Gene Tweak Made Roosters Fat—and Infertile

Leading to a shortage of chickens, and higher prices
By Rob Quinn,  Newser Staff
Posted Jul 10, 2014 1:03 AM CDT
Rooster Gene Tweak Sends Chicken Prices Up
The Ross roosters have been replaced by another breed.   (AP Photo/LM Otero)

The breed of rooster that sires around a quarter of America's chickens hasn't been getting the job done and a genetic tweak is to blame. Aviagen Group, the world's largest chicken breeder, made a change to the standard Ross male that has caused fertility issues, causing a shortage of birds and pushing up chicken prices, Reuters finds. The shortage has raised the price of chicken breasts by around 50 cents a pound at a time when consumers are also facing soaring beef and pork prices.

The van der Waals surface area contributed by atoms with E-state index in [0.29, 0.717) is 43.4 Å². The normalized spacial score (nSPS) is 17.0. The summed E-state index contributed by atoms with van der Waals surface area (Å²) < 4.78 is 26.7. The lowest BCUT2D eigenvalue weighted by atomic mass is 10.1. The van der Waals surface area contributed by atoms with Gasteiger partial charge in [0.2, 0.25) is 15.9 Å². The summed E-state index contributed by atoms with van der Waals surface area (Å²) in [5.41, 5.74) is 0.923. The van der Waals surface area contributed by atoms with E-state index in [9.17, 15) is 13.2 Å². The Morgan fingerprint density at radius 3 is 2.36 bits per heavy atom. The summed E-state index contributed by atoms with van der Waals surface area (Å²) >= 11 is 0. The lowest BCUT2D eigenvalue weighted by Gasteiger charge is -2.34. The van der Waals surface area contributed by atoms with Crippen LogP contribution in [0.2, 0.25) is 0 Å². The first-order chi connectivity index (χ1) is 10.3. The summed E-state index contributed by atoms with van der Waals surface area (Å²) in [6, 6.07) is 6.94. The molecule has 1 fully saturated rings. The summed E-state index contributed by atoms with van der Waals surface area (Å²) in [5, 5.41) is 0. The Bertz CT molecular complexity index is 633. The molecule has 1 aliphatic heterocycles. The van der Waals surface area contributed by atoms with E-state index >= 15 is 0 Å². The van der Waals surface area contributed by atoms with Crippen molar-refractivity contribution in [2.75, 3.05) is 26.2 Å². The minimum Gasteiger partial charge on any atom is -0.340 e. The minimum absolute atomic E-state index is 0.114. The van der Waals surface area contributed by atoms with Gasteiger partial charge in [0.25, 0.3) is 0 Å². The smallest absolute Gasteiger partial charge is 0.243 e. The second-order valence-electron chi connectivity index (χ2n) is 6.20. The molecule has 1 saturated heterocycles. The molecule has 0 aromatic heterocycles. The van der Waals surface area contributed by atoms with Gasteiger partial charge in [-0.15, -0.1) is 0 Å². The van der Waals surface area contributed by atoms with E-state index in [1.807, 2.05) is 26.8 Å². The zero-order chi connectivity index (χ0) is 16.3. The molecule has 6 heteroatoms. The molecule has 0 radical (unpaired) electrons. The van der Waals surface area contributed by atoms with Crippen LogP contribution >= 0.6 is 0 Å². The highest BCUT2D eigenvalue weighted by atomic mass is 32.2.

At Sanderson Farms, the country's third-largest poultry producer, spokesman Mike Cockrell explains that the genetic change made the rooster very sensitive to overfeeding. "We fed him too much. He got fat. When he got big, he did not breed as much as he was intended to," Cockrell says. "The fertilization went way down, and our hatch has been way down." Aviagen has replaced the Ross breed with another kind to mate with the same hens, and the company says results have been favorable so far. (More chicken stories.)

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